Thought experiment on Simultaneity

1. Jul 9, 2012

kannank

I am having a variation of the classic simultaneity experiment (Explained in
http://en.wikipedia.org/wiki/Relativity_of_simultaneity#The_train-and-platform_thought_experiment)

From the midpoint of a train 2 laser beams are sent to both sides of the train. The beams reach the 2 end-points of the train. Since the train is moving, Observer inside the train (A) sees the beams reaching the 2 end-points as simultaneous & the Observer in the platform (B) sees it as non-simultaneous. Agree.

We have a train which is moving at a velocity where Observer B observes a non-simultaneity by 1 second.

Instead of a straight beams, let's send 2 very small pulses. Lets have 2 mirrors on both sides of the train which reflects in incoming laser beams. The beams go back to the center where there is a sensor. The sensor is wired to a bomb which explodes if the sensor receives 2 pulses within 1 second.

For observer A, both pulses reach the sensor at the same time and the bomb should take off. For observer B, pulses reach back with a delay of 2 seconds (travel back and forth) between them and bomb should not take off.

Will the bomb set off or not?

2. Jul 9, 2012

Drakkith

Staff Emeritus
Hmmm. Would observer B actually see a non-simultaneous result? Remember that the beams have to go out from the source and then back, so both beams are travelling with and against the motion of train at some point.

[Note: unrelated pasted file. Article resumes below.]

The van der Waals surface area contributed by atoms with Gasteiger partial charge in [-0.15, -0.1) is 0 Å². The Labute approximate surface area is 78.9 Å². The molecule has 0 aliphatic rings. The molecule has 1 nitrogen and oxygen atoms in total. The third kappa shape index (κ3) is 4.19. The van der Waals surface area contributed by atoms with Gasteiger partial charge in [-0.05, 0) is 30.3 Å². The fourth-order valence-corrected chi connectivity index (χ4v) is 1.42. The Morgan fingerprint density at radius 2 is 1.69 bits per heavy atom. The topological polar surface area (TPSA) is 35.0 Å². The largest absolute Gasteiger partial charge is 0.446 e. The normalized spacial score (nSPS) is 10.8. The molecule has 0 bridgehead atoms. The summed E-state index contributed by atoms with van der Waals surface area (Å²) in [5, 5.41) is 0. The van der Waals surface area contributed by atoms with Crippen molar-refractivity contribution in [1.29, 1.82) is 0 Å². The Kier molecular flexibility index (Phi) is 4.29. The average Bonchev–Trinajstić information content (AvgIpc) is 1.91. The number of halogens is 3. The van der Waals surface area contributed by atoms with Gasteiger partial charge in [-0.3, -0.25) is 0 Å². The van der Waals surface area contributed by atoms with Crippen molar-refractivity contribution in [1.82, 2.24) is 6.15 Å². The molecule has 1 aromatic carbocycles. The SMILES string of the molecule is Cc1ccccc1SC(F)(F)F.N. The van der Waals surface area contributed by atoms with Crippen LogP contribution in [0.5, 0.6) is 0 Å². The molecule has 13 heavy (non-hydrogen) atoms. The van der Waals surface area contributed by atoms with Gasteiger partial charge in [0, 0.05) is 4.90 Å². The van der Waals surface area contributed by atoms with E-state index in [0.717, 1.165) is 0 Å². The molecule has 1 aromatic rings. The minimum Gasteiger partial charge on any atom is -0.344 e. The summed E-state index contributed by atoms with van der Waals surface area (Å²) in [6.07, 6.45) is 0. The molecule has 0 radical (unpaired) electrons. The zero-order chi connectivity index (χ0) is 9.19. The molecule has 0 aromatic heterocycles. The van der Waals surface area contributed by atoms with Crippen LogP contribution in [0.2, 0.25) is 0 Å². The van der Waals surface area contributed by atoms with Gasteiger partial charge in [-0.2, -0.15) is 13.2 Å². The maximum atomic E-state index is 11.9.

3. Jul 9, 2012

Staff: Mentor

Sure. And being a space-time coincidence, all observers will agree.
Don't assume this, actually figure it out. While observer B sees the pulse reflect off the rear mirror first, that pulse has a longer path to travel back to the center which is moving away from it.

4. Jul 9, 2012

ghwellsjr

Your question has nothing to do with the issue of Relativity of Simultaneity. Even before Einstein came up with his convention for establishing the definition of simultaneity in 1905 when virtually all scientists believed in an absolute ether and in absolute time, they realized that the bomb would go off.

You could even repeat your experiment using sound where a pop is emitted in the middle of a very long flat bed train car with two sound reflecting walls at the front and rear end. Obviously, if the train were not moving and there was no wind, the echoes of the pop coming from the front and the rear would arrive together at the center where the bomb is and it will go off, correct? (Let's narrow down the timing and require that the echoes are detected within a millisecond.)

But what if the train were moving and/or there was a head wind. Then you would expect the time for the sound of the pop to reach the rear wall would be less than the time for the sound of the pop to reach the front wall. This is because the sound traveling toward the rear experiences a tail wind which speeds it up and the sound traveling toward the front wall experiences a head wind which slows it down.